Knowing that Cassandra has gained a wealth of experience while working with some top riders, trainers, and grooms, I asked if she’d be willing to share some tips with me about how I can get Izzy looking just a bit more polished. To my relief, I am not totally screwing up; I do do many of the things that Cassandra suggested, but after reading her answers to my questions, I realized that there is more that I could be doing. Here are some of Cassandra’s tips for bringing out the best in your horse.
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Left to right: Jose – groom for Nick Wagman, Cassandra Rabini, and Eddie – Steffen Peters groom

What do you recommend for getting a really shiny coat?

“Use a metal curry comb every day in firm, circular motions followed by a stiff, dense brush (I love HAAS brushes) these clean very well and will bring out the coat’s natural oils. I like the Epona Glossy Groomer for face, legs, and for “currying” in shampoo during bath time as well.  But for the body/overall coat condition, a classic metal curry with firm pressure in circular motions is the best. It also gives them a great massage and is really good for their muscles.”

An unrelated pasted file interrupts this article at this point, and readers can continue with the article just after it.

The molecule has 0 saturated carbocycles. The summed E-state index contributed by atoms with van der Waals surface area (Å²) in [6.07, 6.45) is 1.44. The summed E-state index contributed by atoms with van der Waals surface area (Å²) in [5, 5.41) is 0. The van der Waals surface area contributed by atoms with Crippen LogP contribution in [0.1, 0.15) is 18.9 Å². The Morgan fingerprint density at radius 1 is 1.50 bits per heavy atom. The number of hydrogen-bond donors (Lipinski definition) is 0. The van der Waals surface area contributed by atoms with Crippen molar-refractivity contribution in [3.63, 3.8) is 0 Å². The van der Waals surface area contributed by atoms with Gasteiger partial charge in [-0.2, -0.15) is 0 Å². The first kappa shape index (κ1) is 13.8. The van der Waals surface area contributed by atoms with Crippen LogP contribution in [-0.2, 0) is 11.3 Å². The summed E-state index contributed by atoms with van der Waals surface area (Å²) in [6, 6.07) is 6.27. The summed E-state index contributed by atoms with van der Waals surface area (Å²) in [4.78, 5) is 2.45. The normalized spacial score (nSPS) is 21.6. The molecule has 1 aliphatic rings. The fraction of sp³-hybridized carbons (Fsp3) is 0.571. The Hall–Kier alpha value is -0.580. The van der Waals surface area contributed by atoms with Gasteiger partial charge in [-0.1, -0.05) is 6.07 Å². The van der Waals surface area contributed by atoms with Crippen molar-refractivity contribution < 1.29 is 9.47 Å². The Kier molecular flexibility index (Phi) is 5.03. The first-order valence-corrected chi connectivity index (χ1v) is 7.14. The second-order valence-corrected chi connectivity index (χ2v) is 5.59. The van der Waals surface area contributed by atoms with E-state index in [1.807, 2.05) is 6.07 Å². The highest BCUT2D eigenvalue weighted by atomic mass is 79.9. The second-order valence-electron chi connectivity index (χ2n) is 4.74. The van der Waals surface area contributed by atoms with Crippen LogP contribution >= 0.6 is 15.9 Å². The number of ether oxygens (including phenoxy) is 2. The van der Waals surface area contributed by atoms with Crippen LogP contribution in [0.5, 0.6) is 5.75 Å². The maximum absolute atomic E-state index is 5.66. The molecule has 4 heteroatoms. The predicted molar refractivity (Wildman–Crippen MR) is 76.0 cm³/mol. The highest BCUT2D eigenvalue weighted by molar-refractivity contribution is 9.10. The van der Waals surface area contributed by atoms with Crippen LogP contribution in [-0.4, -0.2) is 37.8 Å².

“Add oil to the diet for lots of shine. Start with a very small amount and work up based on the horse’s weight and energy levels. About 1/4 cup a day will give lots of shine without putting on too much weight, but you can go up to 2 cups a day for a very thin horse. Gradually increase to manage energy levels. I like Havens EquiForce Oil, but flaxseed is also great and seems to be the most palatable for picky eaters. If you are on a budget and buying from the grocery store, choose canola oil over corn or vegetable oil for best omega ratios.”